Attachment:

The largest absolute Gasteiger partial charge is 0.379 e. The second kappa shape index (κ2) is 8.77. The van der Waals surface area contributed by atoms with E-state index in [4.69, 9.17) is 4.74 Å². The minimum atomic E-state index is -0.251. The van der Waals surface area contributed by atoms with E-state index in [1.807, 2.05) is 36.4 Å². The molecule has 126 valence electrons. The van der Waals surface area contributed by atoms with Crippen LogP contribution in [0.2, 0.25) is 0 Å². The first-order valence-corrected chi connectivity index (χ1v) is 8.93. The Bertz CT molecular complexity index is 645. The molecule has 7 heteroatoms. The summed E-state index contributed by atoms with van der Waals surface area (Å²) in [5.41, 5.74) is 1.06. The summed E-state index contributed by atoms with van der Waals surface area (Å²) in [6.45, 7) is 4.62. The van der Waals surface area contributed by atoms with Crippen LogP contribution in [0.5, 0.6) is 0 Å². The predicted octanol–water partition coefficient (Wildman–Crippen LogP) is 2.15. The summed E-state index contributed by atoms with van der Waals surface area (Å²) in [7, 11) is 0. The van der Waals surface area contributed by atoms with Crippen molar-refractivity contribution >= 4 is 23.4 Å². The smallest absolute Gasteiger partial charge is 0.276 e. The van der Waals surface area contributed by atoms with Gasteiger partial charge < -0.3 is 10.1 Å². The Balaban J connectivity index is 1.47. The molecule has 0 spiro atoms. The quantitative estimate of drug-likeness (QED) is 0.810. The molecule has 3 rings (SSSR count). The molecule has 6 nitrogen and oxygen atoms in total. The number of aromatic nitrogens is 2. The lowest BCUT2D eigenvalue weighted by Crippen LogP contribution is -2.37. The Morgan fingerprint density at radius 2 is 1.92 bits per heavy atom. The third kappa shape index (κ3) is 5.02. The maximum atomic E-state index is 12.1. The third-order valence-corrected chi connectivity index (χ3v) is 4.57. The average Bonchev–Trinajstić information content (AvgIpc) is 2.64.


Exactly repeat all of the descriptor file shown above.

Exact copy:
The largest absolute Gasteiger partial charge is 0.379 e. The second kappa shape index (κ2) is 8.77. The van der Waals surface area contributed by atoms with E-state index in [4.69, 9.17) is 4.74 Å². The minimum atomic E-state index is -0.251. The van der Waals surface area contributed by atoms with E-state index in [1.807, 2.05) is 36.4 Å². The molecule has 126 valence electrons. The van der Waals surface area contributed by atoms with Crippen LogP contribution in [0.2, 0.25) is 0 Å². The first-order valence-corrected chi connectivity index (χ1v) is 8.93. The Bertz CT molecular complexity index is 645. The molecule has 7 heteroatoms. The summed E-state index contributed by atoms with van der Waals surface area (Å²) in [5.41, 5.74) is 1.06. The summed E-state index contributed by atoms with van der Waals surface area (Å²) in [6.45, 7) is 4.62. The van der Waals surface area contributed by atoms with Crippen LogP contribution in [0.5, 0.6) is 0 Å². The predicted octanol–water partition coefficient (Wildman–Crippen LogP) is 2.15. The summed E-state index contributed by atoms with van der Waals surface area (Å²) in [7, 11) is 0. The van der Waals surface area contributed by atoms with Crippen molar-refractivity contribution >= 4 is 23.4 Å². The smallest absolute Gasteiger partial charge is 0.276 e. The van der Waals surface area contributed by atoms with Gasteiger partial charge < -0.3 is 10.1 Å². The Balaban J connectivity index is 1.47. The molecule has 0 spiro atoms. The quantitative estimate of drug-likeness (QED) is 0.810. The molecule has 3 rings (SSSR count). The molecule has 6 nitrogen and oxygen atoms in total. The number of aromatic nitrogens is 2. The lowest BCUT2D eigenvalue weighted by Crippen LogP contribution is -2.37. The Morgan fingerprint density at radius 2 is 1.92 bits per heavy atom. The third kappa shape index (κ3) is 5.02. The maximum atomic E-state index is 12.1. The third-order valence-corrected chi connectivity index (χ3v) is 4.57. The average Bonchev–Trinajstić information content (AvgIpc) is 2.64.